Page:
Getting to Ordinary: in memory of Sonia March Nevis

Getting to Ordinary
In memory of Sonia March Nevis

Gestalt trainer, wise woman, practitioner of the art of ordinary

Rabbit

One rainy day when going to the playground was a no go, I read The Velveteen Rabbit to our five-year-old granddaughter. It had been a long time since I’d read it to my children and I liked it a lot better than she did–so much so that I’ve searched for ordinary words to say why getting to an ordinary kind of real is so important.

Do you remember the story? A velveteen rabbit was given to a Boy on Christmas. “He was fat and bunchy, as a rabbit should be; his coat was spotted brown and white; he had real thread whiskers and his ears were lined with pink sateen.” The Boy quickly forgot about him, so he lived in the toy cupboard where, because he was “only made of velveteen, some of the more expensive toys quite snubbed him.”

The cheaply made and nameless rabbit wondered what Real was. A wise old Skin Horse whose coat had worn off explained that “Real isn’t how you are made, it’s a thing that happens to you. When a child loves you for a long, long time, not just to play with but REALLY loves you, then you become Real.” The lonely rabbit longed to belong to a child, to be loved, and to become Real.

“Does it hurt?” asked the rabbit. Like most of us, he longed to become Real without too much difficulty. The Skin Horse explained: “When you are Real you don’t mind being hurt…It doesn’t happen all at once…You become. It takes a long time.” The plus is that “once you are Real you can’t become unreal again. It lasts forever.”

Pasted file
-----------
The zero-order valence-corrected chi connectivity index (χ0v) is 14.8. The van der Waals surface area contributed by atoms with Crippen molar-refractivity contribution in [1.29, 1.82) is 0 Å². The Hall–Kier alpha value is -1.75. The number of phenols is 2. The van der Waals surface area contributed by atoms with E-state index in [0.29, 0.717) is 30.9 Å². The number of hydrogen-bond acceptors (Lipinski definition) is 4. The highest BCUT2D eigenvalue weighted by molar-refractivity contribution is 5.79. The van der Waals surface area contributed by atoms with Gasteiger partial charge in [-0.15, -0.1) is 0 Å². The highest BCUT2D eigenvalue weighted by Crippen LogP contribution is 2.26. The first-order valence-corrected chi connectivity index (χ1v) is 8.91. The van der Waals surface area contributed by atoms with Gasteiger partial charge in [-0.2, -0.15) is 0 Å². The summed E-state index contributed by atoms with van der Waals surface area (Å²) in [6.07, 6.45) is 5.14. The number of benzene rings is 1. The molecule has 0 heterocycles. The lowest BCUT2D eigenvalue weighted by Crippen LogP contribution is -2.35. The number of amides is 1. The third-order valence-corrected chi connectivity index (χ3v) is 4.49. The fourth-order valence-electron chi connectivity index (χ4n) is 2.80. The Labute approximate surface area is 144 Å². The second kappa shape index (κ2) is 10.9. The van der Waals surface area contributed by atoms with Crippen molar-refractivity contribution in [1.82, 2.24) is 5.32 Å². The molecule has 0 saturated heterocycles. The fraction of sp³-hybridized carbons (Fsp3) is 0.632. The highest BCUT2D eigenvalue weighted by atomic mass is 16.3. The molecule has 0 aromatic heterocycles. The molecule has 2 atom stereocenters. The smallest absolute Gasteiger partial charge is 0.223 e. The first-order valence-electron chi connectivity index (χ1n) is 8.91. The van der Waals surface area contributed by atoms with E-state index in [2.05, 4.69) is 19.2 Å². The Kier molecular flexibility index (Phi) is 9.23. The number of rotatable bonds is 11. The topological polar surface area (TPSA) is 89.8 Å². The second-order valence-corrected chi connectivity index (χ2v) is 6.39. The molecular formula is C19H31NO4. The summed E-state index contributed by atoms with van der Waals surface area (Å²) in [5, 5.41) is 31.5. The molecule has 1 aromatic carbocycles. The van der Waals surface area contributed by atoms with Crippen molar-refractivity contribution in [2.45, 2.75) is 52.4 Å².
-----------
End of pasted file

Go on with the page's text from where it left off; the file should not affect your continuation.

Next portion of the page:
One night the rabbit was chosen to sleep with the Boy. The Boy rolled over on him, which was decidedly unpleasant, but then played with him daily. As time passed, the happy rabbit failed to notice that his velveteen fur was getting shabby and his tail was coming loose. The unique marks of love wore away manufactured perfection, and one day the Boy pronounced the rabbit Real.

It is plainly so: getting to ordinary starts with an initial awakening into a self that feels Real. Only another’s devoted attention enlarges being and brings meaning: we matter to someone. It takes two to create one who feels Real. Although I would wish everyone this magical awakening, which is supposed to get a running start in childhood, we also know that Real that depends on another cannot last–either for Rabbit or ourselves. We must achieve a separate sense of self.

In stories, this hard and necessary separation is often imaged as a farewell to the other. In this story the Boy gets sick and Rabbit, along with infected bedding, must be burned. Forlorn, mourning the never-again days with the Boy, and accepting his fate with simple sadness, Rabbit feels a real tear trickle down his dingy little face.

Tears are part of the inevitable sorrows of life. We will lose our innocence, some of our beliefs, our faith in forever, and beloved others. Tears are how we let our hearts break. When Rabbit feels utterly bereft…